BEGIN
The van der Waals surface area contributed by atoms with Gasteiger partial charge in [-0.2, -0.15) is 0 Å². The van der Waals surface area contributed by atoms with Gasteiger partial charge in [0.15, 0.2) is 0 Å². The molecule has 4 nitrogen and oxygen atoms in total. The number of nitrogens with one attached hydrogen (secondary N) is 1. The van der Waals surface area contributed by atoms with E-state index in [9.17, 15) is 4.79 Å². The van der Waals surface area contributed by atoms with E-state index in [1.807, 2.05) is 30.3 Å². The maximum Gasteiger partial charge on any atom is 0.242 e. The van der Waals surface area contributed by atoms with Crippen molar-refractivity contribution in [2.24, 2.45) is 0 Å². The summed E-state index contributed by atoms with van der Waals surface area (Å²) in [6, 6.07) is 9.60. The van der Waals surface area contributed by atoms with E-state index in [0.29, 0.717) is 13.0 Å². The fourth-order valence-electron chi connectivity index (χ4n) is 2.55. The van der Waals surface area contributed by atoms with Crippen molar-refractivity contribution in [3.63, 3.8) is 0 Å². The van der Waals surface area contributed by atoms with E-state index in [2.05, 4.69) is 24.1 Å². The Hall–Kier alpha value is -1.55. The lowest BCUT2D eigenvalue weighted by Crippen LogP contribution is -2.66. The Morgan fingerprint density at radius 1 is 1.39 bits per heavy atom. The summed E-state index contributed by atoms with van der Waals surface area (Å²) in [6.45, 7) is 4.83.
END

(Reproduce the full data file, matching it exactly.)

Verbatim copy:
The van der Waals surface area contributed by atoms with Gasteiger partial charge in [-0.2, -0.15) is 0 Å². The van der Waals surface area contributed by atoms with Gasteiger partial charge in [0.15, 0.2) is 0 Å². The molecule has 4 nitrogen and oxygen atoms in total. The number of nitrogens with one attached hydrogen (secondary N) is 1. The van der Waals surface area contributed by atoms with E-state index in [9.17, 15) is 4.79 Å². The van der Waals surface area contributed by atoms with E-state index in [1.807, 2.05) is 30.3 Å². The maximum Gasteiger partial charge on any atom is 0.242 e. The van der Waals surface area contributed by atoms with Crippen molar-refractivity contribution in [2.24, 2.45) is 0 Å². The summed E-state index contributed by atoms with van der Waals surface area (Å²) in [6, 6.07) is 9.60. The van der Waals surface area contributed by atoms with E-state index in [0.29, 0.717) is 13.0 Å². The fourth-order valence-electron chi connectivity index (χ4n) is 2.55. The van der Waals surface area contributed by atoms with Crippen molar-refractivity contribution in [3.63, 3.8) is 0 Å². The van der Waals surface area contributed by atoms with E-state index in [2.05, 4.69) is 24.1 Å². The Hall–Kier alpha value is -1.55. The lowest BCUT2D eigenvalue weighted by Crippen LogP contribution is -2.66. The Morgan fingerprint density at radius 1 is 1.39 bits per heavy atom. The summed E-state index contributed by atoms with van der Waals surface area (Å²) in [6.45, 7) is 4.83.